Serena Williams romps to straight-sets victory over Barbora Strycova in just 59 minutes to book spot in her ELEVENTH Wimbledon singles final and set up Simona Halep showdown
- Serena Williams booked a spot in Wimbledon final by beating Barbora Strycova
- The American romped home in straight sets, winning 6-1, 6-2 against the Czech
- Williams will face the No 7 seed Simona Halep in her eleventh Wimbledon final
She tried to slice, she tried to lob, she tried one hand, two hands, drops and bashes, baseline and net. Poor old Barbora Strycova, she brought a Swiss army knife into a fight against a woman holding an axe.
At times that axe has looked a little heavy in those ageing arms. At times it has been necessary to wonder if the old warrior could still go the distance in a big one. They are doubts that have been raised regularly across the course the past fortnight.
But what a silly thing to do, wagering against Serena Williams, the 37-year-old who once more has powered herself to the doorway of history. One more win will do it. One more win to tie Margaret Court as the greatest of all on 24 Slams.
Serena Williams lets out a great cheer as she celebrates booking her place in Wimbledon final
She has been on that ledge for more than two years, a period which has taken a pregnancy, a life-threatening birth, a year of maternity leave and two Slam finals that went horribly wrong. Now she has a third swing against Simona Halep and if Strycova can offer her any advice, anything at all from this walloping, it is that Williams is up to speed.
That has been the mystery throughout her run to being the oldest Slam finalist in the Open era. Having only played 12 matches in the entirety of her season before getting to London because of knee problems, she reckoned each match here needed to be worth five to 10 for its value in acquiring match fitness. On the evidence of her annihilation of Strycova, who had beaten Jo Konta in the quarter-finals, she is there. There and punching hard.
To think, there was a muted suggestion that the Czech, with all the idiosyncrasies and quirks of her game, might throw Williams off balance. That she might test the movement and footwork which has long looked like a vulnerability. What she got was a 59-minute storm, with Williams breaking twice in each set. The American never so much as faced a single break point, and in return hit 28 winners and only 10 unforced errors. It was easily her finest performance of the Championships.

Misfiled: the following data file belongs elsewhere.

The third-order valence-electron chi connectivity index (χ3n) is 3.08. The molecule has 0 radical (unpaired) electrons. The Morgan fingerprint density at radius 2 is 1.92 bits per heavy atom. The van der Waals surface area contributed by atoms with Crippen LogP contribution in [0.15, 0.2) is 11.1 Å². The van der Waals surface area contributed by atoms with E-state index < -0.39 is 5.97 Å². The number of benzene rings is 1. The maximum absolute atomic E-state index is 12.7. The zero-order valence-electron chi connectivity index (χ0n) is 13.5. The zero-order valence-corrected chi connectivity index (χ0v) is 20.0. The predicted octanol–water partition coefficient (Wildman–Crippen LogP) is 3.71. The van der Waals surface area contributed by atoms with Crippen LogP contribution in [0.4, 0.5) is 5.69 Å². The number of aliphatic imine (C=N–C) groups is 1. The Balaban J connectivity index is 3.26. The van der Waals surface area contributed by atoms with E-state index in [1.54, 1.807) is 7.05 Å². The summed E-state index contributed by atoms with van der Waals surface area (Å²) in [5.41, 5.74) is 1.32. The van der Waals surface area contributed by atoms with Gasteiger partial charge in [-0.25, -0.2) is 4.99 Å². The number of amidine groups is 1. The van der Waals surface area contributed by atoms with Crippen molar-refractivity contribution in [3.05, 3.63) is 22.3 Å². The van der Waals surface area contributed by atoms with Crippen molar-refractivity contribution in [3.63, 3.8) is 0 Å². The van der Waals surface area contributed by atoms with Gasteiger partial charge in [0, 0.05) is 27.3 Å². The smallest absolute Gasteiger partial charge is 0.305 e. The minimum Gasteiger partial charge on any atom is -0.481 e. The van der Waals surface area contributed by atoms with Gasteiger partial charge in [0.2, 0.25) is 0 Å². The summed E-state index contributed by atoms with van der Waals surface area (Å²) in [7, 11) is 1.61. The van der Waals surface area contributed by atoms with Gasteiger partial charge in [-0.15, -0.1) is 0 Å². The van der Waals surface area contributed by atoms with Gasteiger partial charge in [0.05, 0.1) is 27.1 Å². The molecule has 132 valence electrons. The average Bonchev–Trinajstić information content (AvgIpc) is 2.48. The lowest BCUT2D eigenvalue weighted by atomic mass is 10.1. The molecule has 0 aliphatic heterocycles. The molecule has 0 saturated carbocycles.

When she was done, the talk turned to Halep and the number 24. Williams makes a big play of feeling little pressure now she is ‘past older’, and claims that when the thought of making history popped into her head prior to her semi-final, it popped back out again.
‘I thought about it (24 Slams) this morning and I actually didn’t think about it since because it’s really not about 24 or 23 or 25,’ she said. ‘It’s really just about going out there and giving my best effort no matter what. No matter what I do, I will always have a great career.
Strycova desperately stretches her arms out to try and return the ball from deep
Williams pictured hitting a fierce forehand during her semi-final against Strycova
‘I don’t know what brought it on and why I thought about it. I never usually think about it. I guess I was trying to tap into that younger Serena, trying to tap into how to win basically.
‘But I feel really calm about it.’
Whether folk buy that this intense competitor is indifferent to her biggest potential milestone yet is down to the individual. Most will not. Strycova certainly won’t.
If Williams is to pull it off, she has been quick to send some of the credit to Britain, claiming that mixed doubles with Andy Murray is one of the reasons why her volleying has suddenly become a major weapon in the second week here.
A packed-out crowd on centre court watch on from the stands as Williams returns to Strycova
She said: ‘I promise you, when I hit a volley I was like, “Would I have made that if I didn’t play doubles?” I don’t think so. ‘I kept telling you guys I thought the doubles would help me. I really think it did.
‘I don’t attack the net that much. I tried to and I want to. I really feel like it helped me, not just for today and this event, but hopefully it will help me just in the future.’
A kind play to the native audience, perhaps. Or maybe there is something in it. At the very least, there is no denying that the old slugger in Serena Williams has found her strength and stride at just the right time.